Martinović's cause was adopted by the Association of Writers of Serbia, which found its 1985 assembly (held on 16 June) dominated by discussion of the Martinović affair. The literary critic Zoran Gluščević compared the situation faced by the Serbian minority in Kosovo to "the most frightening fascist experiences of the Second World War". Recalling the turn-of-the-century Dreyfus affair in France and the role played by writers such as Émile Zola in that case, Gluščević called upon the association to act in defence of Martinović. His motion was passed overwhelmingly and the association adopted an open letter which demanded that the Serbian parliament establish a committee to investigate the Martinović case. The Serbian writer Dobrica Ćosić established (as he put it) "intensive cooperation" with Serbian groups in Kosovo and helped Martinović to hire a lawyer and bring charges against officials who, it was asserted, had forced Martinović to sign a false confession. He also wrote on Martinović's behalf to the Serbian President, Ivan Stambolić, and the Federal Ministry of Defence.
The Martinović case was held by some Serb nationalist ideologues, intellectuals and politicians to symbolise a supposed Muslim penchant for sodomy. An influential psychiatrist and Krajina Serb nationalist activist, Jovan Rašković, argued that "Muslims [are] fixated in the anal phase of their psychosocial development and [are] therefore characterized by general aggressiveness and an obsession with precision and cleanliness." It was seen by many Serbs as a prime example of how Albanians were (in their view) mistreating Serbs while the Albanian-run Kosovo government was "looking the other way".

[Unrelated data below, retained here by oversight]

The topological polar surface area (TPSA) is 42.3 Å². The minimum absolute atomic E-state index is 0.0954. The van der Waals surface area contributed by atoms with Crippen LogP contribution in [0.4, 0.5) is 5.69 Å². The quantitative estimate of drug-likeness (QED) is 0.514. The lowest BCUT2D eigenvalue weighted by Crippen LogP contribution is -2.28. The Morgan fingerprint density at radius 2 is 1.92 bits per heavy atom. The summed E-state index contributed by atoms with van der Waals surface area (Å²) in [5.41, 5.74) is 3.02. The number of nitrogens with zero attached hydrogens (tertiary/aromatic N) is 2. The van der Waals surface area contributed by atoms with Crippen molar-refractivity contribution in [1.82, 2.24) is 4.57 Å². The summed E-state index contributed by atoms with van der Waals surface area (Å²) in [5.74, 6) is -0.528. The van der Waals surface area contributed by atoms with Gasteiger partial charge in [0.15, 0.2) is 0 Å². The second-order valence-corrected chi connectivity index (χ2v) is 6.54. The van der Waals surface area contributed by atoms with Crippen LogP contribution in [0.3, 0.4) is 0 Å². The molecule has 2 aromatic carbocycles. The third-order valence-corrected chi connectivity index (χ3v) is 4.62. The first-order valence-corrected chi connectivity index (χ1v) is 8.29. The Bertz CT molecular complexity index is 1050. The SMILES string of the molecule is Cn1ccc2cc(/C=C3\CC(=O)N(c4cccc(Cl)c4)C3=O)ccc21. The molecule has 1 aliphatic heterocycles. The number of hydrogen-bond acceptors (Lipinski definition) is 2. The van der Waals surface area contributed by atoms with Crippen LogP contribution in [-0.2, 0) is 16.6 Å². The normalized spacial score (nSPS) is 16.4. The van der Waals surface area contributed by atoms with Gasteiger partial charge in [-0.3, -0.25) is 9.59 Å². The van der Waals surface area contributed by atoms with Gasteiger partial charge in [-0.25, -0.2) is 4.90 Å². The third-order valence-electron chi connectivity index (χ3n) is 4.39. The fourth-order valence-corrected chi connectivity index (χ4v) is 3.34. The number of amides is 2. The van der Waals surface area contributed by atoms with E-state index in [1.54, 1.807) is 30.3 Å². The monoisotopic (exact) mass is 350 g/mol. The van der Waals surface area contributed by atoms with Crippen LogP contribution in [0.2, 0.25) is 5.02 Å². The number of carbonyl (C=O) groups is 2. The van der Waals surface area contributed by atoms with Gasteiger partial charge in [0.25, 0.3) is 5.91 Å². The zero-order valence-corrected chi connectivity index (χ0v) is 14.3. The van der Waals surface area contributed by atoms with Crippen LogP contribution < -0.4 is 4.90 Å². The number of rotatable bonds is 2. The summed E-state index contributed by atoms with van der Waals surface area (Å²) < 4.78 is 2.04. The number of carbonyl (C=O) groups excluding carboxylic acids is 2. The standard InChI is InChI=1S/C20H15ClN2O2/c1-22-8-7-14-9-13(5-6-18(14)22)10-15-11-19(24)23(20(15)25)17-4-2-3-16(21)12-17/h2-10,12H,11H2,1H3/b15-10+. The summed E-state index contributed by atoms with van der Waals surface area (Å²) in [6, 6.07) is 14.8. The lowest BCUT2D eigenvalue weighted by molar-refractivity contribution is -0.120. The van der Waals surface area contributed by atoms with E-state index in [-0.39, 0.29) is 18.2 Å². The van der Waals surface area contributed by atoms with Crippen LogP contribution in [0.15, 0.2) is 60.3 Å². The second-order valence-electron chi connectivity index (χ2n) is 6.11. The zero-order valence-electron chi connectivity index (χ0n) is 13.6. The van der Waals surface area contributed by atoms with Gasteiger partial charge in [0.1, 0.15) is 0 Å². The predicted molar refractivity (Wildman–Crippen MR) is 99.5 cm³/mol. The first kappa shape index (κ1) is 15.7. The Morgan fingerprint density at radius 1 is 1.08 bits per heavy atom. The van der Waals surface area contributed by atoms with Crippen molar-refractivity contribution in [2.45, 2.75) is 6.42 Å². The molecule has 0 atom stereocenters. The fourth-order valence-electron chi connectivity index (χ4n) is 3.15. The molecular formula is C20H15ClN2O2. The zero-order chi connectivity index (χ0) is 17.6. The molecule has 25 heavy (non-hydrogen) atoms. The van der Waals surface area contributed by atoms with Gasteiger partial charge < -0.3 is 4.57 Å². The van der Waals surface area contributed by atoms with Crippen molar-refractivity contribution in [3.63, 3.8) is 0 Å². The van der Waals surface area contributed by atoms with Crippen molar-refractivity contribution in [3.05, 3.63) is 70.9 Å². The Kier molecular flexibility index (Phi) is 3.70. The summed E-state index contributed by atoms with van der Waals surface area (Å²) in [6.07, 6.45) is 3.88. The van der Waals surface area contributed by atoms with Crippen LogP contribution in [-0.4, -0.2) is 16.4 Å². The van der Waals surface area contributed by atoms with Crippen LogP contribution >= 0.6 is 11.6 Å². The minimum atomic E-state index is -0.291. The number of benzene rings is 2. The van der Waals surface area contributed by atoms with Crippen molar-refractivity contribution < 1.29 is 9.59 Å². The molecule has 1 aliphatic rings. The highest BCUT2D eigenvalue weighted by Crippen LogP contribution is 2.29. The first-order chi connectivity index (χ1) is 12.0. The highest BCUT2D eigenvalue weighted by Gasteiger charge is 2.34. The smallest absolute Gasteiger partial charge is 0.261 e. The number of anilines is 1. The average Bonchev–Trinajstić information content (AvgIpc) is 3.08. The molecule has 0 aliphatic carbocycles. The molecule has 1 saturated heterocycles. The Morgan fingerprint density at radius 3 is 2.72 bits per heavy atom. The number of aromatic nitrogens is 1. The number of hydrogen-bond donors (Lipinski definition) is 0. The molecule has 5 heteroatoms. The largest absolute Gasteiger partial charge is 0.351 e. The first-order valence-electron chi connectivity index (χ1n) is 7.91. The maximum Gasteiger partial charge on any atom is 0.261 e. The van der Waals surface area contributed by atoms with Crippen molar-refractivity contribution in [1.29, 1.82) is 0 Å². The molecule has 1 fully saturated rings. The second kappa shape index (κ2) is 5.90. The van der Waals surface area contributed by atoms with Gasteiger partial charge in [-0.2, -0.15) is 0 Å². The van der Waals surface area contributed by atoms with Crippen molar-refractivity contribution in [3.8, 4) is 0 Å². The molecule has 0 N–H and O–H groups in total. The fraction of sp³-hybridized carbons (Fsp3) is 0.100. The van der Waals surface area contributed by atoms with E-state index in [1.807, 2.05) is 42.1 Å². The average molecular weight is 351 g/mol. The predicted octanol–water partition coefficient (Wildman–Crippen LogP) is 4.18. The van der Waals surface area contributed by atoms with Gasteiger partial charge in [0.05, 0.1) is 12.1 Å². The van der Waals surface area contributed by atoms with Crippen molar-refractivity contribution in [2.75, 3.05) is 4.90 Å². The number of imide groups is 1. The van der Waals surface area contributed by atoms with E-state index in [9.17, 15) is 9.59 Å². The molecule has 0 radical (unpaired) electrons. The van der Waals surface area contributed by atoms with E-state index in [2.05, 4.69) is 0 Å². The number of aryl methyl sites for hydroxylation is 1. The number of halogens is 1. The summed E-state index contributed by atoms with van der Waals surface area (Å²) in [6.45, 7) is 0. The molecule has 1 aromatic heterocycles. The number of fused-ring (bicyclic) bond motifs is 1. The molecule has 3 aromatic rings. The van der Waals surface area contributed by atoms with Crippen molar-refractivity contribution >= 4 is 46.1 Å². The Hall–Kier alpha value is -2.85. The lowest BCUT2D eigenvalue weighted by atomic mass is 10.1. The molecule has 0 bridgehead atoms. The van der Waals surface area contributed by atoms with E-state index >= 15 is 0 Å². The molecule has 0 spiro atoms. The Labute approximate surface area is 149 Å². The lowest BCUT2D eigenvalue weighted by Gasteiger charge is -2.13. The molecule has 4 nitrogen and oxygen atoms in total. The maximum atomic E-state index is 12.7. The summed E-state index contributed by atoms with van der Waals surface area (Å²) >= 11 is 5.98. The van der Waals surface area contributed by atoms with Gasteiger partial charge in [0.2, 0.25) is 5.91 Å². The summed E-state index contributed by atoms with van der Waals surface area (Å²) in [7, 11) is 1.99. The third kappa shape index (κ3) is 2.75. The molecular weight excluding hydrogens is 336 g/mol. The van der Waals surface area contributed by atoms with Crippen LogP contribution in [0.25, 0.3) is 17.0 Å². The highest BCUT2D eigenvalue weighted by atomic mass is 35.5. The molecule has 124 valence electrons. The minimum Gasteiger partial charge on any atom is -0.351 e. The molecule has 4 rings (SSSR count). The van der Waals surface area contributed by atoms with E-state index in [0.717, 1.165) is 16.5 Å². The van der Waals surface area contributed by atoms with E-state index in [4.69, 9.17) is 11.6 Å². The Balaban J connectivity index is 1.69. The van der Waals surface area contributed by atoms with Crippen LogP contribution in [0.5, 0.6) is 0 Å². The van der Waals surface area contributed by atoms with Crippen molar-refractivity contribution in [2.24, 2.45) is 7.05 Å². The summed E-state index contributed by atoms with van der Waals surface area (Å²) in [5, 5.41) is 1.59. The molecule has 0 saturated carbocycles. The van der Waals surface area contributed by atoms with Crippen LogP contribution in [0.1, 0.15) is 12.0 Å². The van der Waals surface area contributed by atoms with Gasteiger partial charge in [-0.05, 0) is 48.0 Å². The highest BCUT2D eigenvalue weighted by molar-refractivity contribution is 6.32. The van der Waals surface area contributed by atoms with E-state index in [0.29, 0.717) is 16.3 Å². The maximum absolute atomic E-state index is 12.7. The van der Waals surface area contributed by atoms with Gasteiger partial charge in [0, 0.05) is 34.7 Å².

For their part, many Kosovo Albanians took the view that (as indicated by Martinović's early confession) he had accidentally inflicted the wound on himself and tried to cover it up by blaming it on Albanians, enabling Serbian nationalists to exploit it to provoke anti-Albanian feelings. Others acknowledged that the evidence was unclear, but objected to the way that the case had been used to symbolise the Serbian-Albanian relationship.
The prevalent opinion in Slovenia and Croatia was wariness of Serb nationalism and that the Martinović case was merely a pretext to force a change to the Yugoslav constitution to give Serbia full control over its two autonomous provinces.
- Julie A. Mertus, Kosovo: How Myths and Truths started a War, pp. 100–110. University of California Press, 1999; ISBN 0-520-21865-5
- Sabrina P. Ramet, Angelo Georgakis. Thinking about Yugoslavia: Scholarly Debates about the Yugoslav Breakup and the Wars in Bosnia and Kosovo, pp. 153, 201. Cambridge University Press, 2005; ISBN 1-397-80521-8
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- From "Kosovo 1389, Kosovo 1989", Serbian Literary Quarterly, Writers' Association of Serbia, 1989, p. 94. Quoted in translation in Fred Halliday, Islam and the Myth of Confrontation: Religion and Politics in the Middle East, fn. 10, p. 241. I.B. Tauris; ISBN 1-86064-868-1
- Stjepan Gabriel Meštrović, "Genocide After Emotion: The Postemotional Balkan War", p. 95. Routledge, 1996. ISBN 0-415-12294-5
- Mark Thompson, A paper house: The ending of Yugoslavia, p. 129. Pantheon Books, 1993; ISBN 0-679-42187-4
- Cathie Carmichael, Ethnic Cleansing in the Balkans: Nationalism and the Destruction of Tradition, p. 67. Routledge, 2002. ISBN 0-415-27416-8
- Howard Clark, Civil Resistance in Kosovo, p. 16. Pluto Press, 2000; ISBN 0-7453-1569-0